REU students will actively engage in MRI data collection, quality assurance, processing, and analysis in clinical populations, including child and adult athletes with repetitive concussion or individuals with neurodevelopmental disorders. Ample archival data is available to students who show promise in drafting scientific abstracts and/or manuscripts. Studies also can contribute to ongoing studies, with authorship given to students whose provide notable/worthy contributions.

Lewis Wheaton (Faculty member, Associate Professor, Georgia Tech Biological Sciences)

Dr. Wheaton’s lab at Georgia Tech seeks to understand the neurophysiology guiding skillful human-object interactions in upper extremity motor control. We use neuroimaging to identify anatomical and physiological circuits in humans that guide successful skilled behavior. Our clinical studies in upper limb amputation and stroke consider neural systems that can suffer injury or dysfunction related to deficits in skillful motor control, and how to utilize surrogate neural circuits in restorative motor therapies. These studies involve understanding relationships in neural activity, motor behavior, and function. Over the past 15 years directing the Cognitive Moton Control Lab, Dr. Wheaton has regularly mentored at least 3 undergraduate students per semester from varying academic backgrounds including psychology, engineering, neuroscience, and biology.  These students work directly with Dr. Wheaton and a doctoral student in Applied Physiology to conduct studies.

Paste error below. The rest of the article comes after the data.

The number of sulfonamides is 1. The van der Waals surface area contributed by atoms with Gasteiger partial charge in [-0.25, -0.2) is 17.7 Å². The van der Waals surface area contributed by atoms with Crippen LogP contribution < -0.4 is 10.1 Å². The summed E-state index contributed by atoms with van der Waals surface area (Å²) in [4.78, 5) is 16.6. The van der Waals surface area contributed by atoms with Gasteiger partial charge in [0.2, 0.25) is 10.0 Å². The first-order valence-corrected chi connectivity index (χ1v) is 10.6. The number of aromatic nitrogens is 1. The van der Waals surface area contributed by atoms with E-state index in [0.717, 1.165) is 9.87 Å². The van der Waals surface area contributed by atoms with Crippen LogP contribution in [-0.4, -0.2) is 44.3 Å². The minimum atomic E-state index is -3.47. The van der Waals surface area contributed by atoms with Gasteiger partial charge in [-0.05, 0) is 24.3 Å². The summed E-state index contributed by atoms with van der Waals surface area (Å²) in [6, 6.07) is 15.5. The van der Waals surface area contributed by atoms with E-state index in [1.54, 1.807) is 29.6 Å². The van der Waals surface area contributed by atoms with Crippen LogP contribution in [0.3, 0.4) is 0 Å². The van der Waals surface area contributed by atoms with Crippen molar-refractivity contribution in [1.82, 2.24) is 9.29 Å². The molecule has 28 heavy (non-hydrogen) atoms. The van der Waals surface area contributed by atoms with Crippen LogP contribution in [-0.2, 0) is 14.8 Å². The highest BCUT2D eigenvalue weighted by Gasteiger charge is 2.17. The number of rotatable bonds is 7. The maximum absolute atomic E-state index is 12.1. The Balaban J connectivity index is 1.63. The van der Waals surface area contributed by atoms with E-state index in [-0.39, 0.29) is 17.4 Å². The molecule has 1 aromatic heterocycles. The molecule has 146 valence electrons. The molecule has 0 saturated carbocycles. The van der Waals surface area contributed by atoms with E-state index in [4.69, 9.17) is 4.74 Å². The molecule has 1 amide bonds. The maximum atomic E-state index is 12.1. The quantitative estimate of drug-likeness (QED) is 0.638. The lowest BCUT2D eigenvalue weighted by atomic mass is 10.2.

Past undergraduate students have been active in research collecting and analyzing datasets related to motor learning through development or neural injury.  These datasets have been helpful in guiding hypotheses for future studies, and often result in co-authorship in scientific publications. |

Mark Wheeler (Faculty Mentor; Professor, Georgia Tech Psychology)

Dr. Wheeler’s laboratory at Georgia Tech focuses on the neural representation of evidence supporting decisions about perceptions and memories, and how this representation may change in healthy aging. His research also investigates the impact of lifestyle factors such as sleep quality and physical activity on cognitive abilities in healthy aging. His research primarily uses fMRI combined with behavioral methods and cognitive modeling to learn about the relationship between brain and behavior. Each term, there are typically 3-6 undergraduate research assistants learning about the fundamentals of research. Student majors typically are psychology, neuroscience, computer science, and biomedical engineering. Advanced students often work on their own projects, and many have gone to graduate school. REU participants will have an opportunity to learn background literature, learn how to conduct standardized and custom cognitive, perceptual, and motor tests, engage in MRI and functional MRI data collection, and learn how to analyze and interpret the data.

Students will gain research experience related to functional neuroimaging, by collecting a small sample of data on motor behavior and analyzing the data.